Sep 7 2010

Thank God for Stupid People


Carlos Portocarrero

On Thursday August 26 at 8:39pm, M and I made this (M did most of the work):

new baby

A beautiful baby girl! It’s been a crazy/amazing/exhausting week. All the qualifiers you can think of—good and bad—seem to fit into this new stage of life they call parenthood. And throughout the whole time leading up to her birth there’s been one idea that’s helped get over all the conflicting emotions that she brought with her:

Stupider people than me have babies all the time and they seem to get along just fine. We’ll be OK.

And really, when times get really tough and you start to doubt everything you think and do, this idea keeps coming back to me and giving me faith that we can be good parents. Despite the piercing cries for no apparent reason. Despite the lack of sleep. Despite the times when M and I stare at each other in the middle of a meltdown and wonder, “Now what?”

Despite all of that, we can do this. And we can do it better than most other people—even if we don’t always feel like it. We’re lucky: we have families that love us and are there for us. We have parents that are still together over a combined 60 years later. We are well educated and have a pretty decent idea of what you’re supposed to do to successfully raise a baby. We have all the books (too many, actually). We have siblings that will do whatever it takes to help us out. We have good insurance that covers a large majority of the hospital expenses. We have a nice cash pile of savings just in case we need it.

We have way more than your average person does when they embark on parenthood. We basically have a head start and as long as we give it our best shot we will be OK.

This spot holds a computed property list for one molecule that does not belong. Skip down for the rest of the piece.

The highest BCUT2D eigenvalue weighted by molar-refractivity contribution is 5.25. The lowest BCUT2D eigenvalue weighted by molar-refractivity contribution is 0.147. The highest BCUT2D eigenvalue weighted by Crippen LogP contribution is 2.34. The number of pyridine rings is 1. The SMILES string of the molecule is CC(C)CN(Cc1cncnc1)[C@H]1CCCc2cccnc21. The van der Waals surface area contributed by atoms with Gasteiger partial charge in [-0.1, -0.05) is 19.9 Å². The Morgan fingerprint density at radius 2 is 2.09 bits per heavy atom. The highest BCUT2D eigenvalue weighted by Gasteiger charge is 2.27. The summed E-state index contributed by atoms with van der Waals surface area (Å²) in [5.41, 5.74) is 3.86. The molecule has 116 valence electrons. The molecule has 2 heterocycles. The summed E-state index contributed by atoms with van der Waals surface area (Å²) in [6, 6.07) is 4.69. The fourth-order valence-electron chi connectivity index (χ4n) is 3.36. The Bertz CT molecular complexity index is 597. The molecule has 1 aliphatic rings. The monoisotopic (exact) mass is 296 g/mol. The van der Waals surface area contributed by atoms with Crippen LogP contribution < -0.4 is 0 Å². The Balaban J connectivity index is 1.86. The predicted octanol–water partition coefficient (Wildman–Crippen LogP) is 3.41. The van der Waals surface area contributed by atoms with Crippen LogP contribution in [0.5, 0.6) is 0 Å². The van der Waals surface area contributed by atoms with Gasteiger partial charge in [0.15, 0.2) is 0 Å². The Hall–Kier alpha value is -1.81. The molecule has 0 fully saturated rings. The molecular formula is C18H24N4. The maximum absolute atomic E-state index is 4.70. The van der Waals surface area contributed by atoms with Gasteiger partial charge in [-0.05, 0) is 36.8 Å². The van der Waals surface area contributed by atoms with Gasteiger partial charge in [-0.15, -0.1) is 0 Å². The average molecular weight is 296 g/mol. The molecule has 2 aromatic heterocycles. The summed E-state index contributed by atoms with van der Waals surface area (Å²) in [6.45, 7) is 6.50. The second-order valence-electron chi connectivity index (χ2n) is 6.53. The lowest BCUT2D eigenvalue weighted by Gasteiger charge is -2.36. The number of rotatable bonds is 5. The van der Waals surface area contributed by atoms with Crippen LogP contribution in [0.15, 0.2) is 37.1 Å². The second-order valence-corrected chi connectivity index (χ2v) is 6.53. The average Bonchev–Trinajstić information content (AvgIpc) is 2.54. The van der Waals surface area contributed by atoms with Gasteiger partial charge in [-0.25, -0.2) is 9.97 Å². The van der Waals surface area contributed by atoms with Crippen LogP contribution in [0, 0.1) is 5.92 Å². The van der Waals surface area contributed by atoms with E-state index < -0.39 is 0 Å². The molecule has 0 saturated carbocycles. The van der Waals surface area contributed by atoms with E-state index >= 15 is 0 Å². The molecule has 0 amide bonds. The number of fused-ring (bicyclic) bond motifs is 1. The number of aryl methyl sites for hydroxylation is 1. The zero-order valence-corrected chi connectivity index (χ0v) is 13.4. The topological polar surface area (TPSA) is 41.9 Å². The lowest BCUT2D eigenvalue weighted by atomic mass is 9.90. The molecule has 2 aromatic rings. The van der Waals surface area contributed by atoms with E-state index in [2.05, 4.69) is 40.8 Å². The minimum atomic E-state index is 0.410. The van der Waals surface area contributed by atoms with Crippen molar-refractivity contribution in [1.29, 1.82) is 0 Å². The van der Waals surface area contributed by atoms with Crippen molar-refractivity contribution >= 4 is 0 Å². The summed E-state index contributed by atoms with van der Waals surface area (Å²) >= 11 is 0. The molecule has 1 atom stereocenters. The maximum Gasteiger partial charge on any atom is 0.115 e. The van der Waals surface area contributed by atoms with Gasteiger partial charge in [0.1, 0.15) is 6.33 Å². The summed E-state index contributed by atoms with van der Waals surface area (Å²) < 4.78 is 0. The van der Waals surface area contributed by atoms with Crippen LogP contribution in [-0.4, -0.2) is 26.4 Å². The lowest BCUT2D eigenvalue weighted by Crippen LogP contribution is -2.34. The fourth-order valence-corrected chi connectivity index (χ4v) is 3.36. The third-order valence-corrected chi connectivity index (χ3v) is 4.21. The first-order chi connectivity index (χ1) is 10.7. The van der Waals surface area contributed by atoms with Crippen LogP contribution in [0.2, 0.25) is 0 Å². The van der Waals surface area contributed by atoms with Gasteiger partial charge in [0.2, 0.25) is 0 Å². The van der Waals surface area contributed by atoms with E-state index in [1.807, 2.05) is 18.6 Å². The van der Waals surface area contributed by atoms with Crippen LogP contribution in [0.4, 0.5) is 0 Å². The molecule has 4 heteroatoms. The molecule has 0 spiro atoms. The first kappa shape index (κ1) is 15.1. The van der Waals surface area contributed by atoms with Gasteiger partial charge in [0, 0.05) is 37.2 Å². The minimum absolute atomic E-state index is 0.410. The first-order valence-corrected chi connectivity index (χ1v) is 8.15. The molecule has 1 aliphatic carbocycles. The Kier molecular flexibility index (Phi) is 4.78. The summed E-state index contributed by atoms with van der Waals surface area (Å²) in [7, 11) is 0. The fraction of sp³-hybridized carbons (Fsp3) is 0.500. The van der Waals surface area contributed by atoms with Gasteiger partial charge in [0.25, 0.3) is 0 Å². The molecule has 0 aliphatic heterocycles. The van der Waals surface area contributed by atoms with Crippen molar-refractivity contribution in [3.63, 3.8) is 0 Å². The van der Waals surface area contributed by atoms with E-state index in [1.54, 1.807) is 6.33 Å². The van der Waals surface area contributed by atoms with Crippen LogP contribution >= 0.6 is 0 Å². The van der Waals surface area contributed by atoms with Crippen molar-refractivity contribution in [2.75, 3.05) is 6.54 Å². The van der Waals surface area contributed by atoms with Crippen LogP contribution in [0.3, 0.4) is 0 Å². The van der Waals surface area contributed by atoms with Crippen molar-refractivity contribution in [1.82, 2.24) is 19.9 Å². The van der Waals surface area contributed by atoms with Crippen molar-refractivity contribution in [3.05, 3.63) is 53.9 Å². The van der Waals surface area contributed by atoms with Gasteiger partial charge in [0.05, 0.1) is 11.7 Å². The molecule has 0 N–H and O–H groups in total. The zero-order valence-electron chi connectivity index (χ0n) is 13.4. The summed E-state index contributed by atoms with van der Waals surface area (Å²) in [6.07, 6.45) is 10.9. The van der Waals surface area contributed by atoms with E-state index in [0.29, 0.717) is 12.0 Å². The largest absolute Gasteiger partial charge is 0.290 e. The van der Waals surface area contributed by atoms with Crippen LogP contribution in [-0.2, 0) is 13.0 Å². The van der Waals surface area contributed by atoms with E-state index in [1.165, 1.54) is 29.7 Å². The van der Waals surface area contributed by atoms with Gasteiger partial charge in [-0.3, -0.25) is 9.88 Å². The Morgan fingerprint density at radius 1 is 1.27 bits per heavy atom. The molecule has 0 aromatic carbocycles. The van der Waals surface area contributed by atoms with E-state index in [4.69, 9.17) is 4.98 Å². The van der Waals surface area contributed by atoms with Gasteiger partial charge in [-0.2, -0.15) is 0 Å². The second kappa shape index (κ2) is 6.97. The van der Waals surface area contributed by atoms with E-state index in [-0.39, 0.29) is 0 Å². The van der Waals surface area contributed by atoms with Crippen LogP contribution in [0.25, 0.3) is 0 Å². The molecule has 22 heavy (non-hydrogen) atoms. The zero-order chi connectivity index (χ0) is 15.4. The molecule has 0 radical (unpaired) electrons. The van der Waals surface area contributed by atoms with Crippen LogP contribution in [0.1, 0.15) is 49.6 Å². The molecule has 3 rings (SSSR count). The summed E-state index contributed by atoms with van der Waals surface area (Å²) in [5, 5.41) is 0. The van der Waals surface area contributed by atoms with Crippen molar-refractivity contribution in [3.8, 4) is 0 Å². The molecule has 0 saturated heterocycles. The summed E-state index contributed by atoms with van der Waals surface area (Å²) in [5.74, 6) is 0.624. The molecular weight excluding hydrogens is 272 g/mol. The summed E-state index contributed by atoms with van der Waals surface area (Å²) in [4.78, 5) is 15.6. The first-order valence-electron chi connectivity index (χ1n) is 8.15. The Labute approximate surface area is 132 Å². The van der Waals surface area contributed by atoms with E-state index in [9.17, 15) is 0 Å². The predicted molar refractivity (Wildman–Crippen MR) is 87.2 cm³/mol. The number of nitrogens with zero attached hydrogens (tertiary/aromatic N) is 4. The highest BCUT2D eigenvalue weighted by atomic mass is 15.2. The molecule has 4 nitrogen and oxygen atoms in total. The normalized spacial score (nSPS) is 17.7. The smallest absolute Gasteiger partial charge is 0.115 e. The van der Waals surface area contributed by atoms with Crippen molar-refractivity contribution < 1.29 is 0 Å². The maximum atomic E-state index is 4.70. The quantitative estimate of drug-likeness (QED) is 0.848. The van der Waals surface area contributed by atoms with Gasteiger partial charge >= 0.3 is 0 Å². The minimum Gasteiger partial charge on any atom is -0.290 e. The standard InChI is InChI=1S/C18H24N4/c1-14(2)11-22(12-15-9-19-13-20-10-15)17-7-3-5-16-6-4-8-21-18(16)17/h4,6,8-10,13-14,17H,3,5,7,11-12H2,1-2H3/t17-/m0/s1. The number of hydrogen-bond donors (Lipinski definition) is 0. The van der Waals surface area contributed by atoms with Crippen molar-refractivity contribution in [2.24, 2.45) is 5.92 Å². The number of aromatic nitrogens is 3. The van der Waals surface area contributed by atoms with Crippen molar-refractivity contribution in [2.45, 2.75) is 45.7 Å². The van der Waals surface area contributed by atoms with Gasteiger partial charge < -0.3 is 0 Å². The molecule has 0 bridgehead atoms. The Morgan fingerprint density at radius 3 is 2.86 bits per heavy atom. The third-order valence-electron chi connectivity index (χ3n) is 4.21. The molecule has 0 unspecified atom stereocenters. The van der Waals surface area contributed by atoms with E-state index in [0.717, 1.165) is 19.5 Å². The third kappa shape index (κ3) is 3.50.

I can’t tell you how comforting this idea is to a new parent. If you’ve had a kid, you know what I’m talking about.

How this Relates to Money

The fact that you are reading a blog about personal finance means you are already way ahead of the money game. That you even know something called “personal finance” even exists means you know more about managing your money than 90% of the people out there.

But you probably already knew that. The reason this “stupid people” concept is so important is because it can apply to so many other things in life. Want to start a business or get some freelance income? Dumb people do that every day.

Want to get a different job in another field? You know dumb people at your work that have done just that.

Thinking of learning a new language but think it might be too tough? Doesn’t Ted in accounting know Swahili?

Think it’s impossible to become an expert at Excel or some other piece of software? You know the drill.

Confidence is such an important part of accomplishing something or doing something well and knowing that dumb people do it all the time should give you some faith in yourself that you can and will achieve your goal.

Now go out there and do something incredible like making a baby—odds are you’ll do just fine.

Image by Jerry M.


Jun 22 2010

Gordon Gekko was Right: Greed is Good


Carlos Portocarrero

Gordon Gekko
Wall Street is a classic movie. I decided to watch it again this week because I’m mildly interested in the sequel, Wall Street: Money Never Sleeps. The original movie was about Gordon Gekko, a powerful Wall Street mogul with an insatiable thirst for money. I expected the movie to really resonate with me because of all the crap that’s happened in the financial world recently.

It didn’t. Instead, I found myself focusing on the infamous speech Gordon Gekko gives to Bluestar stockholders: